The scenes in which Meadows sets up the binding ties of these friendships are extraordinarily evocative, both wild-edged and tender. From rampaging through an empty set of flats destroying things to the group hug (complete with Woody’s “alright, whose hand was that on my arse?”), to setting him up with ‘Smell’, and of course the gradual, not straightforwardly friendly inclusion of him in the gang, signified in his looks: Shaun tries to get Docs (they’re too big for him), the girls shave his head, roll up his jeans and Woody gives him a Ben Sherman shirt and enviable red braces. And he’s part of the gang. It feels like it rings true, capturing the euphoria of belonging, and the sharp willfulness of Yoof.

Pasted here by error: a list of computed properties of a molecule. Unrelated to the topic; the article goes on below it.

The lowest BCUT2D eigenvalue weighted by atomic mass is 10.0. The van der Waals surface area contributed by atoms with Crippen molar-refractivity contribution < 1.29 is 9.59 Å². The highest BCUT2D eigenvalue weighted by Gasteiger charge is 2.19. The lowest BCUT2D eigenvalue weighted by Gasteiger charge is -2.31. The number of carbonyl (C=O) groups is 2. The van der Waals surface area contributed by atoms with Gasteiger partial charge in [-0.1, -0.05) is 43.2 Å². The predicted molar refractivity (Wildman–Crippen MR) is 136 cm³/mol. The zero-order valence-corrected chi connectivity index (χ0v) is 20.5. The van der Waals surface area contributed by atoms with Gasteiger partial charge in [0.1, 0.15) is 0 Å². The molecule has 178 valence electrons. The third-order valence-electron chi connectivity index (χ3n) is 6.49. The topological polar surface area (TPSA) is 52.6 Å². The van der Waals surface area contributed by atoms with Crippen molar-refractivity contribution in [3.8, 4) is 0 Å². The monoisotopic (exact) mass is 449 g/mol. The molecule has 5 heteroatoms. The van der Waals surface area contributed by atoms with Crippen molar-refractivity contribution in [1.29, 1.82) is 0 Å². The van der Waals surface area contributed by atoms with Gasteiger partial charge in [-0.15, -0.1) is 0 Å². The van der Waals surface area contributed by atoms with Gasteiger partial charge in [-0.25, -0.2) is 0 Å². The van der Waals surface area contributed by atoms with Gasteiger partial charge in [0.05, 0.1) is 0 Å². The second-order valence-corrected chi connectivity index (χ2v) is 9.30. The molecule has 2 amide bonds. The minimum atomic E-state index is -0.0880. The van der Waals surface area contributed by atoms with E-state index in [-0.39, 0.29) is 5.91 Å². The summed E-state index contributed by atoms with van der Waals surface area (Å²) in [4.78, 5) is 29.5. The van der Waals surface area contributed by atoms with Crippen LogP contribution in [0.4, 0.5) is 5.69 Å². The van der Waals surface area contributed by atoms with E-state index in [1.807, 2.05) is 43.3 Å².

It’s the arrival of Combo that throws this warm squabbly little space into chaos. It looks like Combo, sizeably older than the rest, took the fall for something Woody did once, and was sent to jail for three years. He’s just out, and he arrives spouting angry racism. He’s an aggressive man, and angry, though Meadows doesn’t go for the easy two dimensions here either, as he has moments of uncertainty and warmth in amongst the nutso aggression. He’s going to recruit from amongst Woody’s skinhead-more-in-looks-than-acts gang for his ‘troops.’ (There’s some interesting stuff about the history of skinheads that Meadows is trying to get across in demonstrating these two modes of skinheadedness, but I’ll leave you to read about that on the ‘this is england’ site.) When Woody refuses to go along with what Combo’s saying, Combo tries to make him out a hypocrite for not standing up for Milky when Combo was being racist. Woody apologises to Milky and they leave, along with Lolo (Woody’s girl, though this is a wee bit more complicated, as we’ll see). They try to take Shaun with them, but he’ll have none of it—Combo’s connected his father’s death with his racist politics, and Shaun believes that the way to avenge his dad is to join up. What follows involves graffiti, new clothes, new tatts, bullying and intimidating immigrants (kids and adults) with machetes, no less, and attending a National Front meeting (this is, I gather, about the point historically when they started recruiting from amongst skinhead gangs). Pukey gets chucked out for questioning Combo: ‘did you really believe all that shit?’ There’s a scene where Shaun goes into the local milk bar (is that too Victorian a phrase? I don’t know what the Brits call ’em: you know, the local store, the deli in Adelaidean, I think the corner store in Sydnish!) and demands from the Indian (?) owner cigarettes, booze and sweets, which of course he’s refused. Shaun refuses to leave, and the owner winds up trying to haul him out. Combo arrives and (my gut clenched horribly at this) pulls out a machete. He menaces the owner, they steal a whole load of stuff. It’s scary stuff. But in the midst of all this, while Combo’s underlying aggression comes through, so does his warmth to Shaun, who he sees as a younger version of himself. He promises to always be there for Shaun, and even (interestingly, given the hard-edged masculinity at stake here) promises to ‘cry’ with him, if he needs to… clearly heady stuff for a lonely kid without a dad!